Whilst a pandemic of this scale has not been seen in recent decades, the pressure points it is creating for agribusinesses are not new challenges. Niraj Shah, Principal Investment Officer and Program Manager, Global Agriculture & Food Security Program, Private Sector Window at the IFC broke these down into three areas: (i) access to markets, where movement restrictions stemming from ‘lockdown’ measures have caused logistics disruptions, export restrictions and reductions in demand for certain industries; (ii) access to finance, where the COVID-19 pandemic has, in many markets, choked off liquidity and forced suspension of the credit lines that many working capital-reliant agribusinesses rely upon; and (iii) access to inputs which are often time-sensitive and have been disrupted by currency devaluations, complex cross-border supply, importation and last-mile distribution networks.
The response to these pressure points must be fast. Caroline Bressan, Managing Director at the Open Road Alliance, highlighted the critical importance of timing. There is a need to get fast and flexible cash to businesses without waiting on long investment processes. The need is global, whether from agribusinesses in the southern hemisphere currently in the harvest season, or in the northern hemisphere where agri-SMEs require cash to finance inputs. The sudden contraction in bank lending and the frequent suspension of purchase orders and disbursements within the supply chain leaves a critical short-term financing gap that impact capital can fill.
Investors are providing different types of support, primarily focused on liquidity issues such as flexible short-term capital and grants. Chris Mitchell, Partner at Bain & Company, highlighted the need for rigorous cash management to preserve liquidity and the related need for banks to amend their operations to provide flexible working capital and resist risk aversion. The IFC has responded by committing $8 billion in fast-track financing to support existing clients and financial institutions to offer critical financing to SMEs affected by the pandemic. Sarah Marchand, the head of CDC Plus, explained that CDC has accelerated decision-making and is working to support investees to withstand current and future shocks. CDC is providing TA and working capital facilities to its existing clients, including for companies to scale-up healthcare responses and food production and distribution. CDC is also extending its response beyond existing investees by working with local banks to provide the liquidity businesses need.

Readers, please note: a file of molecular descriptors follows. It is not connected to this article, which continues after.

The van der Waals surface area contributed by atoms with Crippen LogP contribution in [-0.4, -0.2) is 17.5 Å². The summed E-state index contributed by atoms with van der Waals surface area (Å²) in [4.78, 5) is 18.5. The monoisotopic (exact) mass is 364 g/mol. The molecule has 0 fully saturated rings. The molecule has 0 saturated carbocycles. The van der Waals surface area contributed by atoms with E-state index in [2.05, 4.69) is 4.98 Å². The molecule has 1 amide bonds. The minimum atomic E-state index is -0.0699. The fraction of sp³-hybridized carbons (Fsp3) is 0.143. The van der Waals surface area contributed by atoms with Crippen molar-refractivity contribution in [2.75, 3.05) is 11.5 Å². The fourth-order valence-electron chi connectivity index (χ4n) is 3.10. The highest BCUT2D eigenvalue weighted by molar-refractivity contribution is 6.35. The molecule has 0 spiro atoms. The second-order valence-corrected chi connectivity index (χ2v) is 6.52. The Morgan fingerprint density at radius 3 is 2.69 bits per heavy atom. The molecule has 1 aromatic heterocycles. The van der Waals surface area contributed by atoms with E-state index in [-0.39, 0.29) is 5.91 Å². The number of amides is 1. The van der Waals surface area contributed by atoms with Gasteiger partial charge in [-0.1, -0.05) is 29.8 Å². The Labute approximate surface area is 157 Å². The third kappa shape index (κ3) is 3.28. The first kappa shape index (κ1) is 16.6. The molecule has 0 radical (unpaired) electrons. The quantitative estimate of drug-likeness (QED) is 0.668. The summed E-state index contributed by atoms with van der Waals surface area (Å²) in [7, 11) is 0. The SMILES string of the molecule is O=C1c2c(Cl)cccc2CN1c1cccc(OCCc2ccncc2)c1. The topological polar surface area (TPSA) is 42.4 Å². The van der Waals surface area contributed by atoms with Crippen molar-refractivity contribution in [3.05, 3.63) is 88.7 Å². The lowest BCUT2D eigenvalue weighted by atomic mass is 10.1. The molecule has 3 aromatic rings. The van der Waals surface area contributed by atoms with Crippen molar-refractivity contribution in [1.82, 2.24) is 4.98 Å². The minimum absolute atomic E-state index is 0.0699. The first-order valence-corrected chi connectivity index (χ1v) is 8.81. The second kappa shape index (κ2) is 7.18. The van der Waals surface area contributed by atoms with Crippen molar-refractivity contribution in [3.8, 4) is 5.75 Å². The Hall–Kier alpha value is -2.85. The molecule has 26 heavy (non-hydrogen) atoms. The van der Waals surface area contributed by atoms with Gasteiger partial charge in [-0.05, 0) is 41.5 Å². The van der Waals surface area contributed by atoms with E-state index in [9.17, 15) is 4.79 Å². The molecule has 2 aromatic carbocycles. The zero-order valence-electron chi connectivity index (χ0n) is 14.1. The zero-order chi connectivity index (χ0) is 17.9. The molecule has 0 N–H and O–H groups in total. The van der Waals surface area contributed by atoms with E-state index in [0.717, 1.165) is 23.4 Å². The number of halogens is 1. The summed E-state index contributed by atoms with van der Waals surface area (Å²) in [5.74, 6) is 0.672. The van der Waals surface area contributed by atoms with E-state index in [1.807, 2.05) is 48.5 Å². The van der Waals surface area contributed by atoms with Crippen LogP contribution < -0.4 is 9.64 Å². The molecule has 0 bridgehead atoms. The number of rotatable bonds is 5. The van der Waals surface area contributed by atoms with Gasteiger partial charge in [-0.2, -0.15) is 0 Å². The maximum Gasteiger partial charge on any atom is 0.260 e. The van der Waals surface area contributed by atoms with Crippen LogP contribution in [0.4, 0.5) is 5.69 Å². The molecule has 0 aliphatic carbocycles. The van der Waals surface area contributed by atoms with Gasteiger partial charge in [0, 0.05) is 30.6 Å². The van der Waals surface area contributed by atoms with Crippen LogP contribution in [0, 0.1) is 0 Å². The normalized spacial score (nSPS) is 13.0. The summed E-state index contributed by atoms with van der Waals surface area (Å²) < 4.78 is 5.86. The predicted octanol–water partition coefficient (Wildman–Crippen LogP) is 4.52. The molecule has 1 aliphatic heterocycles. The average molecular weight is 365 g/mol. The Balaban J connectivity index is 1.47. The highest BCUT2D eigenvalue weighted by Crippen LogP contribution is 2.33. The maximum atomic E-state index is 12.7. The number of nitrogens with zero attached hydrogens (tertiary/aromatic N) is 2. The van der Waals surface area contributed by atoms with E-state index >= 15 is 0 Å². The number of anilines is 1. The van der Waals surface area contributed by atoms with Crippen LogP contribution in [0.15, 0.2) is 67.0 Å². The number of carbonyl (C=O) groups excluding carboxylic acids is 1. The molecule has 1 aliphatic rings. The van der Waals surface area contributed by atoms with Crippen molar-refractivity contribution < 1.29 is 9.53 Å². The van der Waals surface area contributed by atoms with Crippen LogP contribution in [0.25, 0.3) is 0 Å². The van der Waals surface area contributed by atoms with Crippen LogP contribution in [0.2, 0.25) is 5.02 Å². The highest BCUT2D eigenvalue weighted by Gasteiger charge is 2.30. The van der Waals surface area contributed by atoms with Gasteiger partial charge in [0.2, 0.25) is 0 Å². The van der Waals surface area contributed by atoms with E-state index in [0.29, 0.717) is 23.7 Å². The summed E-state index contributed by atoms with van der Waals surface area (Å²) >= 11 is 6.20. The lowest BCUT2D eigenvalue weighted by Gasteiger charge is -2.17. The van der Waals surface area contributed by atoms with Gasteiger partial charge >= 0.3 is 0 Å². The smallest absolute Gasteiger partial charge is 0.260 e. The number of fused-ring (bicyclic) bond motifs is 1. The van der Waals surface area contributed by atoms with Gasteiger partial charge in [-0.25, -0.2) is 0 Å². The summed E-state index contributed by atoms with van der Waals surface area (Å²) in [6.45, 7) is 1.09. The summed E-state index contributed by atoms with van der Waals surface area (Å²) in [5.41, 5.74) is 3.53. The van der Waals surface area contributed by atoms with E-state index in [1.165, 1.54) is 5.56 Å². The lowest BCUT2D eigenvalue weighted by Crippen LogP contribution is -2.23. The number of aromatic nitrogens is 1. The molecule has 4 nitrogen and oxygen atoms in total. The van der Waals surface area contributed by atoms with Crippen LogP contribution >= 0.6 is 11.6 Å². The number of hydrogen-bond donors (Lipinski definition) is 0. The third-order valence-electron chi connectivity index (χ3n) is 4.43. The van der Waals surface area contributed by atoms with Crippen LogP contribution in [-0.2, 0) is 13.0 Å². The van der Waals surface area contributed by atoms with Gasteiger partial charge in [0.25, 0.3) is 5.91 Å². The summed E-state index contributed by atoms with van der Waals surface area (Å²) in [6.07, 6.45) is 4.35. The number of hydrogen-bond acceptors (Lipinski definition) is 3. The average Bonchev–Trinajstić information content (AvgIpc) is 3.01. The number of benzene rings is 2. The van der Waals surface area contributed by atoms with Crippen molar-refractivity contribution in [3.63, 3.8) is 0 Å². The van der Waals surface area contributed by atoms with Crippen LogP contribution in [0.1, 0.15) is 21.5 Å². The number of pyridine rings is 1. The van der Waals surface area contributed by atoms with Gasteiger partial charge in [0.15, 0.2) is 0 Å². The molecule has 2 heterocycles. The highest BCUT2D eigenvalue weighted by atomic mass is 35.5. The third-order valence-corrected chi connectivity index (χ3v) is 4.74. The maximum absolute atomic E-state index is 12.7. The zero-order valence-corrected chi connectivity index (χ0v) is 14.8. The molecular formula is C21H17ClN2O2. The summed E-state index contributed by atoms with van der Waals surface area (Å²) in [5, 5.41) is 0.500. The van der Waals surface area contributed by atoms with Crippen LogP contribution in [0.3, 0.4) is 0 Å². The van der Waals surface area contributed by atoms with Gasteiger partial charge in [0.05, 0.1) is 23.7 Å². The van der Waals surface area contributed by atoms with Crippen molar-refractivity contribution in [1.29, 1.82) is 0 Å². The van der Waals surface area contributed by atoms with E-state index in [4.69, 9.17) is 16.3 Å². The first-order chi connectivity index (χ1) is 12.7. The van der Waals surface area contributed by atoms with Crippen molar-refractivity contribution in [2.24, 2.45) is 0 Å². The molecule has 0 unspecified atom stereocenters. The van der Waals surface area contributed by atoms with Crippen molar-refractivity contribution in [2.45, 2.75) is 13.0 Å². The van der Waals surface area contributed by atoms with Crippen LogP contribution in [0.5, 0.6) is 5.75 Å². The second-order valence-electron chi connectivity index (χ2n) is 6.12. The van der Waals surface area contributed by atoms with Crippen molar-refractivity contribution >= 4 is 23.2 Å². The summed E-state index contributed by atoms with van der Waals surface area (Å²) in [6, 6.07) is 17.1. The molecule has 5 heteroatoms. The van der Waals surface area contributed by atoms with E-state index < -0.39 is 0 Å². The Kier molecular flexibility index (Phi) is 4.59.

Whilst there are challenges, the sudden pressures of COVID-19 are sparking innovation and investment opportunities. Companies are also looking for support to innovate, rapidly trying out new distribution models – from home delivery to tech-enabled delivery models. To reduce the impact of COVID-19 disruptions to distribution chains and to meet the spike in demand for home deliveries, Twiga Foods, an investee company of the IFC and the GAFSP Private Sector Window is now partnering with e-commerce firm Jumia in Kenya for last mile, contactless delivery bundles of food products.
Another potential silver lining of the crisis is that value chain disruptions imposed by COVID-19 are accelerating incipient technology trends that had already started across the agricultural value chain. Mark Kahn, Managing Partner and co-Founder of Omnivore Venture Capital explained that in a marketplace where many farmers are now unable to reach end markets via traditional methods digitisation is pivotal. Take for instance DeHaat, an agri-tech start-up present in India’s eastern states that brings together access to inputs, market linkages, finance and advisory services onto one platform. We are seeing a rapid shift from traditional supply chains to digitally-enabled supply chains. Policy makers must “not waste the crisis” by driving reforms that support and enable this transition.
Innovations to build and optimise platforms that reduce the frictions created by COVID-19 and address longstanding fragmented value chains will be needed – not just in food delivery, but in the flow of key materials such as agro-inputs. Capacity development to support businesses to pivot and efficiently operationalise responses to increased demand will also be needed. Leveraging these insights, the CASA Technical Assistance Facility will continue to address technical support gaps for agribusinesses and with support from DFID, CASA’s implementing partners have reoriented their work to support businesses to adapt to the impacts of the crisis, adopt new business models, secure new finance and recover stronger.